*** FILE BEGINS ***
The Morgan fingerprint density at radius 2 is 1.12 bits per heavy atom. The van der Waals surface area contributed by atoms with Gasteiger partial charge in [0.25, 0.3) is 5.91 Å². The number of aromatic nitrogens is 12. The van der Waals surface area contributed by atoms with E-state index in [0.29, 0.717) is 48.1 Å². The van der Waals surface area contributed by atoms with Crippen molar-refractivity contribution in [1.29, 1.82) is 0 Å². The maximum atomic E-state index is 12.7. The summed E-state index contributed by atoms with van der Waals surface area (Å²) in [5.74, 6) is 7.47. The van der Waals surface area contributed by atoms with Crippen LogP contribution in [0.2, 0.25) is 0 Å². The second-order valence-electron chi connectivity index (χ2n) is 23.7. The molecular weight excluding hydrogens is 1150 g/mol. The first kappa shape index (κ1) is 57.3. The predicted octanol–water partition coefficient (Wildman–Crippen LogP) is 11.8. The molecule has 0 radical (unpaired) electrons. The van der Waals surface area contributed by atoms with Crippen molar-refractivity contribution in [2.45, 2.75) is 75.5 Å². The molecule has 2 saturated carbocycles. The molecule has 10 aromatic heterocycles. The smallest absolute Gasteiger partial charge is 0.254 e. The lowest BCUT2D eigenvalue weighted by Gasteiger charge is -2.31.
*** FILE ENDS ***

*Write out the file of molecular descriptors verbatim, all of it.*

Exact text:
The Morgan fingerprint density at radius 2 is 1.12 bits per heavy atom. The van der Waals surface area contributed by atoms with Gasteiger partial charge in [0.25, 0.3) is 5.91 Å². The number of aromatic nitrogens is 12. The van der Waals surface area contributed by atoms with E-state index in [0.29, 0.717) is 48.1 Å². The van der Waals surface area contributed by atoms with Crippen molar-refractivity contribution in [1.29, 1.82) is 0 Å². The maximum atomic E-state index is 12.7. The summed E-state index contributed by atoms with van der Waals surface area (Å²) in [5.74, 6) is 7.47. The van der Waals surface area contributed by atoms with Crippen LogP contribution in [0.2, 0.25) is 0 Å². The second-order valence-electron chi connectivity index (χ2n) is 23.7. The molecular weight excluding hydrogens is 1150 g/mol. The first kappa shape index (κ1) is 57.3. The predicted octanol–water partition coefficient (Wildman–Crippen LogP) is 11.8. The molecule has 0 radical (unpaired) electrons. The van der Waals surface area contributed by atoms with Crippen molar-refractivity contribution in [2.45, 2.75) is 75.5 Å². The molecule has 2 saturated carbocycles. The molecule has 10 aromatic heterocycles. The smallest absolute Gasteiger partial charge is 0.254 e. The lowest BCUT2D eigenvalue weighted by Gasteiger charge is -2.31.